Yayoi Kusama

(1929 ) - Artworks Wikipedia® - Yayoi Kusama
KUSAMA Yayoi Polka Dots, For Louis Vuitton

Auctionata /Mar 27, 2015
1,200.00
1,107.00

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Artworks in Arcadja
1712

Some works of Yayoi Kusama

Extracted between 1,712 works in the catalog of Arcadja
Yayoi Kusama - Amour Pour Toujours

Yayoi Kusama - Amour Pour Toujours

Original 2000
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Lot number: 99
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Description:
Yayoi Kusama Amour pour Toujours , 2000 The complete set of 10 screenprints in colors with glitter, on Rives BFK paper, with full margins, with accompanying poem by d'Alain Jouffroy, 26 x 20 in. (66 x 50.8 cm) signed and dated ````2000' in gold ink on the portfolio, all sheets signed, titled, dated ````2000' and annotated ````A.P.' in pencil (an artist's proof, the edition was 60), published by Edition d'FMR Limited, Paris, all contained in the original handmade paper and embossed leather portfolio.
Yayoi Kusama - Infinity Nets

Yayoi Kusama - Infinity Nets

Original 2004
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Gross Price
Lot number: 832
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Description:
Kusama Yayoi B.1929 INFINITY NETS (2BD) signed and titled in English and dated 2004 on the reverse acrylic on canvas 116.7 by 91 cm.; 46 by 35⅞ in. Read Condition Report Read Condition Report Register or Log-in to view condition report Saleroom Notice Provenance Fuji Television Gallery, Tokyo Cellar Gallery, Tokyo Private Asian Collection Acquired by the present owner from the above
Yayoi Kusama - Infinity Stars

Yayoi Kusama - Infinity Stars

Original 1995
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Gross Price
Lot number: 1068
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Kusama Yayoi B.1929 INFINITY STARS signed and titled in English and dated 1995 on the reverse This work is accompanied with a registration card issued by the artist's studio acrylic on canvas Read Condition Report Read Condition Report Register or Log-in to view condition report Saleroom Notice Provenance Robert Miller Gallery, New York Acquired by the present owner from the above Galaxy Galore Kusama Yayoi It has been more than five decades since Kusama Yayoi left Japan in pursuit of her grand dream of becoming an artist in America—a land thitherto unbeknownst to the artist. At the time, no one could have ever imagined the immense influence the young, unassuming Japanese artist would come to have on Western and Asian contemporary art. From her sweeping Infinity Net paintings, to her mirrored installations, to her notorious street performances, it is self-evident that the artist is a true master of her own art, creating an oeuvre that has withstood the test of time, as well as breaking past the national and geographic barriers, and ultimately defying art itself. Among her works of fascinating eclecticism are her Infinity Nets, the earliest and most iconic series that firmly rooted Kusama’’s position in the Western art world. The Infinity Nets would assume a fundamental and pivotal status in contemporary artistic discourse, and become a distinctive visual code entwined with the artist herself. Painted in 1995, the enormous, one-paneled work Infinity Stars (Lot 1068) is the largest work of the series ever to grace the market, and can be considered an exceptional reiteration and refinement of her Infinity Nets motif, and while it features the same monochromatic colour palette Kusama first employed in the fifties, her unique take of stars is aesthetically different from predecessors, showcasing a renewal in the artist’’s psyche. The present work is as striking as it is gargantuan. Featuring endless repetitions of minuscule but meticulously drawn stars, the lot on offer at once dwarfs its audience in both size and alluring beauty. Measuring over five metres long, the single-panel work especially exemplifies Kusama’’s precision and stamina, and is particularly reminiscent of the phenomenal lengths of her works in the early fifties that were shown in both New York and Europe at large. The conscious adherence to monochrome is indicative of the artist’’s preference for her signature colour, one that was first seen in the Infinity Nets from the late fifties. The surface of the present Infinity Stars is also smoother than the Infinity Nets works, which were created with impasto and were created with Expressionist zeal. The current work can be seen as emblematic of the artist’’s stylistic shift from the thickly coated paintings during her period in New York, to the aesthetically refined works painted during her subsequent return to Japan, a change that was most evident in the eighties. Painted after this time, Infinity Stars is a kaleidoscope of intricate stars that can be considered a rare encapsulation of the artist’’s probe into the origin of her celebrated practice. Since she first set foot in New York City in 1958, Kusama was determined to rise to the frontiers of the international art scene. She knew that in order to achieve this, one had to resist the urge to imitate popular trends; rather, she sought to forge her own path among the many avant-garde groups in the local art scene. Looking back on the period, the artist stated, “Around that time, it was flooded with action paintings. Everyone jumped at this style and this type of painting easily sold at a high price. However, I believed it is [was] important for me to create unique art that comes only from within myself, in order to establish my life as an artist. Therefore, I introduced my painting: ‘Infinity Nets’’, in which the inclination is the complete opposite to these action painters.” 1 These works were featured in Kusama’’s first solo exhibition, entitled “Yayoi Kusama”, and held at the Brata Gallery in October 1959, just one year after her arrival in New York. The monumental works that were exhibited in the show sensationalised the art world, garnering the attentions of then critic Donald Judd, Picasso scholar Dore Ashton, as well as the artist Frank Stella, who became the collector of one of the earliest paintings. The immense size of Infinity Stars is resonant of the towering presence of the early works. In his article “Reviews and Previews: New Names This Month- Yayoi Kusama” from Artnews, Donald Judd commented, “Yayoi Kusama is an original painter. The expression transcends the question of whether it is Oriental or American. Although it is something of both, certainly of such Americans as Rothko, Still and Newman, it is not at all a synthesis and is thoroughly independent.” 2 The canvases filled with minimalistic arches atop black backgrounds quietly and elegantly breathed new life into the male-dominated New York art scene the time, acting as a crucial rebuttal against the ideal of Abstract Expressionism, and paved the way for the rise of Minimalism itself as well as the repetitive nature of Pop Art. That Infinity Stars is both a rumination upon as well as departure from the original Infinity Nets is significant. While it finds its roots in such a significant and monumental series, it showcases Kusama’’s ability to morph and regenerate even her most established symbols and styles, and is indicative of the artist’’s ceaseless innovation. It would be worthy to note that Kusama never belonged to any formal movement; rather, she has been on a single-woman journey towards global recognition since the beginning of her artistic career. Infinity Stars displays this rejection of conformity. While it captures the essence of the original Infinity Nets works from afar—a cluster of stars that grow ad infinitum—upon close inspection the work reveals a painstaking attention to detail, where each single star is crafted explicitly with the meditative precision of a calligrapher, or perhaps even wood-carver of times gone by. Each star has been executed to perfection, and at once recalls a certain element of “pop”, which is accentuated by the graphic black outlines. The minimalist monochrome that Kusama chooses for her works has often earned her oversimplified comparisons to Western artists. However, according to the scholar Alexandra Munroe, “Characteristics of Kusama’’s Infinity Nets paintings which relate to the Zero and Nul artists’’ work are monochrome and non-compositional design, as advanced and articulated by Yves Klein, a mentor of the Zero group. […] Kusama’’s paintings differ from Zero and Nul, however, in many of the same ways it differed from American Minimalism. […] Kusama’’s repetition was never mechanistic or deductive, but the product of obsessional, compulsive performance.” 3 Indeed, having suffered from serious hallucinations since her childhood, the organic pattern created with a simple movement of the wrist is essentially a meditative channel for the artist to transcend the plague of ongoing hallucinations to the real world. It is also a crucial foundation upon which the artist extends her later practice beyond the canvas. “My nets grew beyond myself and beyond the canvasses I was covering with them. They began to cover the walls, the ceiling, and finally the whole universe. I was standing at the center of the obsession over the passionate accretion and repetition inside of me.” 4 Throughout the sixties and after the artist’’s subsequent return to Japan in 1973, the Infinity works would frequently appear in different media and forms. However, while many later works took on bold colour tones and increasingly “Pop” elements, the lot on offer remains a testament to Kusama’’s brilliance, and her celebration of infinity itself. And just as the artist has boldly stated, her paintings are indeed capable to “wrap up the whole universe, not to mention the earth.” 5 Through the present Infinity Stars, a work which is galactic in both size and content, Kusama has indeed bottled the universe in its entirety. 1 “The Struggle and Travel of My Soul”, Geijutsu Seikatsu, 1975 2 Donald Judd, “Reviews and Previews: New Names This Month- Yayoi Kusama.” Artnews 58, No. 6 3 Alexandra Munroe, “Radical,Will: Yayoi Kusama and the International Avant Garde- Kusama’’s Painting and Sculpture in the 1960s”, Yayoi Kusama: Between Heaven and Earth, Fuji Television Gallery Co., Ltd, 1991 4 Udo Kultermann, “Yayoi Kusama and the Concept of Obsession in Contemporary Art”, Yayoi Kusama: Obsession 5 Yayoi Kusama Recent Oil Paintings, Ota Fine Art, 1998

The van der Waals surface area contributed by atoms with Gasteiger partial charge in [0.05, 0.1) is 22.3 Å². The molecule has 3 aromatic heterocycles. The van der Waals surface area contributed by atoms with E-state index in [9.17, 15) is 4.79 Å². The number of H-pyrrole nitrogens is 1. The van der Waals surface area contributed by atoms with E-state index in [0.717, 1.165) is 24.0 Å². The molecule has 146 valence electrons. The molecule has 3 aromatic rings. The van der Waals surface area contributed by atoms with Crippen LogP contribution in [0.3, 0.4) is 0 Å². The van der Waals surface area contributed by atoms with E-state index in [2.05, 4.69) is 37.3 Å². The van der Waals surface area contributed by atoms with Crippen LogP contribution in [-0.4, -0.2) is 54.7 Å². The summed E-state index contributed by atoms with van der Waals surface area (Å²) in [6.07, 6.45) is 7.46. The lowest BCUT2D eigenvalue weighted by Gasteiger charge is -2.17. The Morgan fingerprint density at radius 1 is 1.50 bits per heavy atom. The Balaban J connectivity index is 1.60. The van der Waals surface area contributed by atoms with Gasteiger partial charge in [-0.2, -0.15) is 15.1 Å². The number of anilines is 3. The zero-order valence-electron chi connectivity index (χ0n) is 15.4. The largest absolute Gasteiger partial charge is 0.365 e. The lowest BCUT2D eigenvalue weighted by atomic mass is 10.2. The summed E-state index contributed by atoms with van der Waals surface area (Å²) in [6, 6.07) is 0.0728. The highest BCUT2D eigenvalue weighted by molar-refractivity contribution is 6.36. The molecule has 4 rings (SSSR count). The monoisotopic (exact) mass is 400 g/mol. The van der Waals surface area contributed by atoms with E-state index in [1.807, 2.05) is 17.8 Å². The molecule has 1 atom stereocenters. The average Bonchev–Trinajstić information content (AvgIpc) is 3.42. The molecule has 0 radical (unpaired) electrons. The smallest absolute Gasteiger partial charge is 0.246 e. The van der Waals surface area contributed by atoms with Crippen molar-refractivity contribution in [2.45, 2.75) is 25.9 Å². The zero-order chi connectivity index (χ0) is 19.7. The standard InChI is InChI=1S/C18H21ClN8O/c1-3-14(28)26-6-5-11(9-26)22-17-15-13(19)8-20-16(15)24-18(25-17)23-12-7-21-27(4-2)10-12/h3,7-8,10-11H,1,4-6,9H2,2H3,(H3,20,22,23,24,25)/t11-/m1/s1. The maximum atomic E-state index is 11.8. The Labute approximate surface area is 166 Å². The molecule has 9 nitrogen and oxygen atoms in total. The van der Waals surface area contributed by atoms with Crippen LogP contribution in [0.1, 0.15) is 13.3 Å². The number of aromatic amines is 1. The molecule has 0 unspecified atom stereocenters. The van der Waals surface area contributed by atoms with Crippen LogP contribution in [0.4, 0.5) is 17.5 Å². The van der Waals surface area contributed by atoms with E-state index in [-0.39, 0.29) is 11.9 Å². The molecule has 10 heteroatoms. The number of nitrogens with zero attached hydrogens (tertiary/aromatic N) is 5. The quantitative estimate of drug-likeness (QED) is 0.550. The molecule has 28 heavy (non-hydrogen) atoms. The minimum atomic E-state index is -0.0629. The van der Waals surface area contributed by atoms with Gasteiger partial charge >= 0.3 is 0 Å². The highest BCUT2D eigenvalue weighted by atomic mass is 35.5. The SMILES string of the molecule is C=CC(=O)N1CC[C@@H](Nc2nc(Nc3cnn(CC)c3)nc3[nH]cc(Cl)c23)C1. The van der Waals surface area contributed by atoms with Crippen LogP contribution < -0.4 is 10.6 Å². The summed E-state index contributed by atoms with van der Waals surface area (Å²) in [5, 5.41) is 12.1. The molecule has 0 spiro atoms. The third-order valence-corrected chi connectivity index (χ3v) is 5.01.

Yayoi Kusama - Polka Dots, For Louis Vuitton

Yayoi Kusama - Polka Dots, For Louis Vuitton

Original 2012
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Lot number: 10
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Description:
Yayoi Kusama, Polka Dots, for Louis Vuitton, Digital Print,2012 Digital c-print Fujicolor Crystal Archive Paper France, 2012 Yayoi Kusama (b. 1929) – One of the most prolific Japanese artists of the post-war period Signed lower left in black permanent marker ‘Yayoi Kusama’’’’ Fashion collection ‘Polka Dots’’’’ for Louis Vuitton Dimensions of the depiction: 36 x 26.6 cm; sheet size: 39.9 x 30.5 cm Good condition Polka Dots, colorful dots, which she paints on canvases, sculptures and people, are the hallmark of the artist Object is regular taxed. 19% VAT is added to the purchase price for deliveries within the EU. This object is sold through the Berlin office Detailed description Yayoi Kusama designed a fashion collection for Louis Vuitton in 2012. The present photograph was part of the advertisement campaign, which was ... 112005 > Read more
Yayoi Kusama - Nets 41

Yayoi Kusama - Nets 41

Original 1997
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Lot number: 21
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Description:
Yayoi Kusama (B. 1929) Nets 41 signed, titled and dated 'yayoi Kusama 1997 Nets 41' (on the reverse) acrylic on canvas 12 ½ x 16 1/8in. (31.8 x 41cm.) Painted in 1997 Jean Art Center, Seoul. Acquired from the above by the present owner in 2005. Five Works from an Important Private Asian Collection Seoul, Jean Art Center, Yayoi Kusama, 2005 (illustrated in colour, unpaged). This work is registered under no. 1997 and is accompanied by a registration card issued by the artist’’’’s studio.